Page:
In 1989, a Harvard Professor (R. Kaplan) coined the phrase “Activity Based Costing”. In subsequent articles and books expounding the ABC methodology, a somewhat confusing set of “resource drivers” and “cost drivers” were introduced to more accurately determine the cost of a product being produced. Within six years, the Kaplan approach was abandoned. But the name “ABC” and the principle objective of the method lived on.
The CostFlex ABC system is not based on the Kaplan approach. It is based on a very strict, meticulous, and precise cost determination process invented in 1974 for matching known expenditures (like the paid salaries of individual staff members) to each work task or procedure used in the care and treatment of each discharged patient. And, the CostFlex approach handles all overheads just as precisely as it does the direct variables.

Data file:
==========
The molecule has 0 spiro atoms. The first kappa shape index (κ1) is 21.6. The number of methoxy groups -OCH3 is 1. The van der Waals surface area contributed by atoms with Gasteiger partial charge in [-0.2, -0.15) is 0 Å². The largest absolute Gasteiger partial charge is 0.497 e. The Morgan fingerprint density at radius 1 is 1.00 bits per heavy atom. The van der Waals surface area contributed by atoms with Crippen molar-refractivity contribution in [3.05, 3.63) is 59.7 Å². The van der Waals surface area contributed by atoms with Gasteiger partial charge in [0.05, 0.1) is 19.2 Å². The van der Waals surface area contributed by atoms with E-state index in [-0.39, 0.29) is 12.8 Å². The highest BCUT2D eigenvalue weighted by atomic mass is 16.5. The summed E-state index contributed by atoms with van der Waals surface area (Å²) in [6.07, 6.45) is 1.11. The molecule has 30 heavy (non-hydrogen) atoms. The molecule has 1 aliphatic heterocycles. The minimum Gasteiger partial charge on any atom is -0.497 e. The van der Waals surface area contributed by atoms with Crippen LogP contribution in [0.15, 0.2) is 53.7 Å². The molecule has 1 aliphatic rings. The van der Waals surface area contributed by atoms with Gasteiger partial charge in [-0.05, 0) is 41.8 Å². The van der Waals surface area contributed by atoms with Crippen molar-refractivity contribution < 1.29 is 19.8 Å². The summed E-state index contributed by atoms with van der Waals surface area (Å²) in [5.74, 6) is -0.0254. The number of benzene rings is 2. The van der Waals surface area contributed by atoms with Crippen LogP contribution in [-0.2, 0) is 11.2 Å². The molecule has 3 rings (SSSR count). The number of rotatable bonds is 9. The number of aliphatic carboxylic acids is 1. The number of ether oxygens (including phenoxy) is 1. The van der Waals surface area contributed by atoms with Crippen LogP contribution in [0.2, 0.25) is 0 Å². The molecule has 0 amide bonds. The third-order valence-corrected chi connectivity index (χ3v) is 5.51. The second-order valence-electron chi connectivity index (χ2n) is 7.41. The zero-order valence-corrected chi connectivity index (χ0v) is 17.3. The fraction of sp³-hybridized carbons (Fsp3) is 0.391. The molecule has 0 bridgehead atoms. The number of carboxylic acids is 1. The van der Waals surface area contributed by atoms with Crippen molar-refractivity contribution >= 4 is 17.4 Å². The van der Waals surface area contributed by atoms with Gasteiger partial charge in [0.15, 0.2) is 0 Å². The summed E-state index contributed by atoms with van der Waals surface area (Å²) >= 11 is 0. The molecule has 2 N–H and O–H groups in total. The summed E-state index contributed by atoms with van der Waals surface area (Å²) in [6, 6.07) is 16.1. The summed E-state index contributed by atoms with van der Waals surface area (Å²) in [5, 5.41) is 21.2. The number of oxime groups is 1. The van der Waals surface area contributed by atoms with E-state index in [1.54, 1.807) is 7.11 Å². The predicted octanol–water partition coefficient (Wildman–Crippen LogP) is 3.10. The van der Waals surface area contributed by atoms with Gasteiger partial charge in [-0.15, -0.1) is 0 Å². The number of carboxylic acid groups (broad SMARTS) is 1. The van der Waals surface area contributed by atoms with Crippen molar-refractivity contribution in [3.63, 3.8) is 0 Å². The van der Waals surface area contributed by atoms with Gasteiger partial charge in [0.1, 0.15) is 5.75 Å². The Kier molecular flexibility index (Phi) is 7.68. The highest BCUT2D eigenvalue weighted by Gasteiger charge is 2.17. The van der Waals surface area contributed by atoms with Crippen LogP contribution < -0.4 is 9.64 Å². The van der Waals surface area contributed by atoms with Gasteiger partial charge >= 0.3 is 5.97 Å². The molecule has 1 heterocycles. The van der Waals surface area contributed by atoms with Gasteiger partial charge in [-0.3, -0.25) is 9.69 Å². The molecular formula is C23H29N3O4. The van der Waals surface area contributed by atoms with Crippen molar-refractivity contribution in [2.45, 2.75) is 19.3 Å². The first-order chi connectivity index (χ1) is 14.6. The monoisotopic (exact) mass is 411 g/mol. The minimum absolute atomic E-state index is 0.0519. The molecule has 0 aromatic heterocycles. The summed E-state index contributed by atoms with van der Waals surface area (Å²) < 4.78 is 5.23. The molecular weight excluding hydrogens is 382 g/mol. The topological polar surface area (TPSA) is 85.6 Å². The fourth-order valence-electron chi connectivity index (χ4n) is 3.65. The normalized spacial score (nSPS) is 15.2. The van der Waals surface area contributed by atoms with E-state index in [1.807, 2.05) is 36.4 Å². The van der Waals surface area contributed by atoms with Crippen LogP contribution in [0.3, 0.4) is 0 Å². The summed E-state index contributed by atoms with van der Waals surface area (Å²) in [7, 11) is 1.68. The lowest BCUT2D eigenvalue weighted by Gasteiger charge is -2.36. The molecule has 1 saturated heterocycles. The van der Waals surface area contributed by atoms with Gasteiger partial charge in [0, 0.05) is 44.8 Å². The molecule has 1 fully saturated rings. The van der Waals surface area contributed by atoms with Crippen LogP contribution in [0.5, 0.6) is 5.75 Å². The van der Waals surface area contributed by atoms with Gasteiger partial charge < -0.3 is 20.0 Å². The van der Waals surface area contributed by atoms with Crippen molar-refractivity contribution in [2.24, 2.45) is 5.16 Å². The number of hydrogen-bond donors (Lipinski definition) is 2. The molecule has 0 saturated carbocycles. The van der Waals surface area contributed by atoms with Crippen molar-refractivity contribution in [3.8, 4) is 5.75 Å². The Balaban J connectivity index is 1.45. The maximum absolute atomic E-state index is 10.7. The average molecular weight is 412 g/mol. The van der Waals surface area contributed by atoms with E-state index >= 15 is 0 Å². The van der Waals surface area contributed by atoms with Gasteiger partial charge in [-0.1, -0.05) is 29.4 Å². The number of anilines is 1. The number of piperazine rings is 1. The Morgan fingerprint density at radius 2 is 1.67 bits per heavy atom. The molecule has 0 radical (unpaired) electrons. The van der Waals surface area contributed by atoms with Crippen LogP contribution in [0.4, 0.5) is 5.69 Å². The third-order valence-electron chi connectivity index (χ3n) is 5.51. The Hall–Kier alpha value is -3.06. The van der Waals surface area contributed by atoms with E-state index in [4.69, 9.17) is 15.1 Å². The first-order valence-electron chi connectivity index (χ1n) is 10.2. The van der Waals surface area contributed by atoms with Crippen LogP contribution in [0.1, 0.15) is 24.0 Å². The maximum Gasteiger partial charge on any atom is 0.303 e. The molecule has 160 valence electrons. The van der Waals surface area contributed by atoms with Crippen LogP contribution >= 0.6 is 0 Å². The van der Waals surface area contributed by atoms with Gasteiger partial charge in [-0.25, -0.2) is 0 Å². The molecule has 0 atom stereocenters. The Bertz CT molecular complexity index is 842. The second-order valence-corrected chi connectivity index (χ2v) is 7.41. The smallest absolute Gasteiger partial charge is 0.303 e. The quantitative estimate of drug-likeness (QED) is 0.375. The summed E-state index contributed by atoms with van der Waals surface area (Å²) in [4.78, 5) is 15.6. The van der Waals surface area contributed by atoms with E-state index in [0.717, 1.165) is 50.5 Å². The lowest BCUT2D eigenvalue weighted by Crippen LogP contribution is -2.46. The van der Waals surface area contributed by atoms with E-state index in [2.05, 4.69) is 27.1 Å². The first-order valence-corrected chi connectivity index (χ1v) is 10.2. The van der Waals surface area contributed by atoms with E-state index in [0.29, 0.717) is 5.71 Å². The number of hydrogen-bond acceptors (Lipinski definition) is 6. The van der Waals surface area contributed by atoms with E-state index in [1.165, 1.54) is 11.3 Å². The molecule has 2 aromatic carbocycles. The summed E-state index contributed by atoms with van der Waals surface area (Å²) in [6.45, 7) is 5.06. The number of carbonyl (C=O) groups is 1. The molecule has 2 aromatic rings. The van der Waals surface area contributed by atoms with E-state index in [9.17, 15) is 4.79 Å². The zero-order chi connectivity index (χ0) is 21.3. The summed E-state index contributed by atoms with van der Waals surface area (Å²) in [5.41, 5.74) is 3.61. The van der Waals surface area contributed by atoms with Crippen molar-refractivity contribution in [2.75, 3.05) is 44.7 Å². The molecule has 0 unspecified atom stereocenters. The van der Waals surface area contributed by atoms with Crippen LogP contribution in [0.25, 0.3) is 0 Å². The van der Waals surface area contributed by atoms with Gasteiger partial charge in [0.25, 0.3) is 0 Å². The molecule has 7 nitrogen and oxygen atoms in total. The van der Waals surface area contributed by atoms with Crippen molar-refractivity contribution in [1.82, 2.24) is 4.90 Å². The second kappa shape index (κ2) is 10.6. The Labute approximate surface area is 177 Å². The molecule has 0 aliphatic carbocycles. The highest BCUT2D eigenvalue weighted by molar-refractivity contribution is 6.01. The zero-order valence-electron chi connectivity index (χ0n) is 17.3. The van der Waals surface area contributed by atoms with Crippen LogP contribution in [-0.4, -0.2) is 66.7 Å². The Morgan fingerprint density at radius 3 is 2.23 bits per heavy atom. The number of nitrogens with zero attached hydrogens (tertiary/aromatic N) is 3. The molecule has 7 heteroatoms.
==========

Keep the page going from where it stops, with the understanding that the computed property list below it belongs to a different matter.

The CostFlex ABC method is so punctilious that it can’t be performed manually. A computer must be used to complete all the required calculations to determine the actual and exceedingly accurate cost of each patient.
“Activities” in the CostFlex System are called “work tasks”. They include all the hospital’s charges and any other work activities performed by paid staff that are counted, given a control number, and given a title.
Each month, the closed general ledger trial balance and the count of all work tasks are downloaded to the hospital’s PC computer. A click of a mouse starts the cost determination process where tens of thousands of stored “expense directing commands” subtract focused cost amounts (aka – “direct variable”) from specific expense accounts and add these same amounts (double entry bookkeeping) to one of the cost accumulators of a work task.
At the completion of the 3 minute process, all of the money downloaded for the month are resident in the cost accumulators and available for use by all the various downstream applications like patient costing and service line costing.